We may not agree with what we perceive his motives to have been, as attested by the political actions taken, but we must remember that whatever the ideal with which the Forest Service was founded, whatever actions were taken to implement that ideal, it was new and daring in its time, and it was meant to be a service held in trust for all the people—both present and future.

We can today easily snipe at the “simplistic vision” of the pioneers of the past because we have a greater biological knowledge about our forests, a different perception of desires and necessities from our forests, and a different perception of ourselves as a society. But it’s important to remember that those pioneers did the best they could with the knowledge and the vision they had, and that today we’re the pioneers of the future. Are we doing the best we can with what we know? Will the agencies in which we now serve or which we now create fare any better than those of the past?

Stage two—After its inception, an agency goes through a period of false starts and apparent fumbling around, often with much political infighting. Such behavior is much the same as an adolescent searching for an identity. Out of this fumbling can come growth, a coming together to fulfill the vision—provided the vision is clearly stated and firmly agreed to in the first place:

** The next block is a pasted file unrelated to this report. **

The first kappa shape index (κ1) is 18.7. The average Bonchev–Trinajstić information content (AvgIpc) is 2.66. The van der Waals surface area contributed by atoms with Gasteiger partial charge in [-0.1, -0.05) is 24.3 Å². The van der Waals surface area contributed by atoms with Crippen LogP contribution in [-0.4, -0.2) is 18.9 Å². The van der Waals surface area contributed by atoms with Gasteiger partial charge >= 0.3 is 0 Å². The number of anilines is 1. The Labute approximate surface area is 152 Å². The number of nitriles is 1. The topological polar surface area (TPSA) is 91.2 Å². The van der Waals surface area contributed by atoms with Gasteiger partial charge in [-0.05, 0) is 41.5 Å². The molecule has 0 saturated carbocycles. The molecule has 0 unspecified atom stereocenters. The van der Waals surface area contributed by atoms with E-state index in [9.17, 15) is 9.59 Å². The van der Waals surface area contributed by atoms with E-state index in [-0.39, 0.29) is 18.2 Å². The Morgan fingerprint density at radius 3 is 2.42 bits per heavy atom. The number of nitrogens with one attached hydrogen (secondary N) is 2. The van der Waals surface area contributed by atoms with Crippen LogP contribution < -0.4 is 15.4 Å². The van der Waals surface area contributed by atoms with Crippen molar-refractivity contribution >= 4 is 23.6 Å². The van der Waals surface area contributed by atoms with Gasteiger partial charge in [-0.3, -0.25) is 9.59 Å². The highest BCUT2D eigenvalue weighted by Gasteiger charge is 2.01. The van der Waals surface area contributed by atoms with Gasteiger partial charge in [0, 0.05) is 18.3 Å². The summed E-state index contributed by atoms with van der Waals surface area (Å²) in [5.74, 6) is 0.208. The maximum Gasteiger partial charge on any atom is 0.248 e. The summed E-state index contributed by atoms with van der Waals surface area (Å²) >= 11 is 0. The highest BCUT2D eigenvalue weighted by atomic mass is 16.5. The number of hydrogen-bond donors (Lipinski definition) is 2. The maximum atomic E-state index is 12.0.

Pinchot was a great and electric leader by any standard. Stewart Udall called the Forest Service’s Washington headquarters during Pinchot’s regime ‘the most exciting place in town.’ And it was, as Pinchot and Theodore Roosevelt successfully conspired against private western ranching, timber, and water interests to set aside 148 million acres, three-fourths of today’s system, as national forests.

This is the excitement of growth not only in a project with a clearly articulated vision, goals, and objectives but also in an agency where the people are clearly committed to and empowered to follow the vision of public service for which the agency is being created. “Ideals.” said journalist Carl Schurz, “are like the stars, we never reach them, but like the mariners of the sea, we chart our course by them.”